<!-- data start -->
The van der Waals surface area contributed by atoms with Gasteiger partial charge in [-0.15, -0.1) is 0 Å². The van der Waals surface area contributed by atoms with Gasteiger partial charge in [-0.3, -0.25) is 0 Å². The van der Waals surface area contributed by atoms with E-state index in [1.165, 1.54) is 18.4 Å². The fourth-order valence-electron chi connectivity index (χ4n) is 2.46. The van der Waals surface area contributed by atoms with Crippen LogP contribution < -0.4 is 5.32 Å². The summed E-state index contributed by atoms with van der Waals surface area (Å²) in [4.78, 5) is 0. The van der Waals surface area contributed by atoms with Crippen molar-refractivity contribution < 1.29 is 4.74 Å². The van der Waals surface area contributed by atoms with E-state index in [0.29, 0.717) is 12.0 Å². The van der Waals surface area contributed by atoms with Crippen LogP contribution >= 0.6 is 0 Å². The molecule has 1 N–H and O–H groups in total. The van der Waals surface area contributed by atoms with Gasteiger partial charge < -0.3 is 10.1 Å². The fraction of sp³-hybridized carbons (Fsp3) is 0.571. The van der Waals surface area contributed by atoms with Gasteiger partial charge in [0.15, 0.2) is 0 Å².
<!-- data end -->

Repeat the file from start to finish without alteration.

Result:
The van der Waals surface area contributed by atoms with Gasteiger partial charge in [-0.15, -0.1) is 0 Å². The van der Waals surface area contributed by atoms with Gasteiger partial charge in [-0.3, -0.25) is 0 Å². The van der Waals surface area contributed by atoms with E-state index in [1.165, 1.54) is 18.4 Å². The fourth-order valence-electron chi connectivity index (χ4n) is 2.46. The van der Waals surface area contributed by atoms with Crippen LogP contribution < -0.4 is 5.32 Å². The summed E-state index contributed by atoms with van der Waals surface area (Å²) in [4.78, 5) is 0. The van der Waals surface area contributed by atoms with Crippen molar-refractivity contribution < 1.29 is 4.74 Å². The van der Waals surface area contributed by atoms with E-state index in [0.29, 0.717) is 12.0 Å². The van der Waals surface area contributed by atoms with Crippen LogP contribution >= 0.6 is 0 Å². The molecule has 1 N–H and O–H groups in total. The van der Waals surface area contributed by atoms with Gasteiger partial charge < -0.3 is 10.1 Å². The fraction of sp³-hybridized carbons (Fsp3) is 0.571. The van der Waals surface area contributed by atoms with Gasteiger partial charge in [0.15, 0.2) is 0 Å².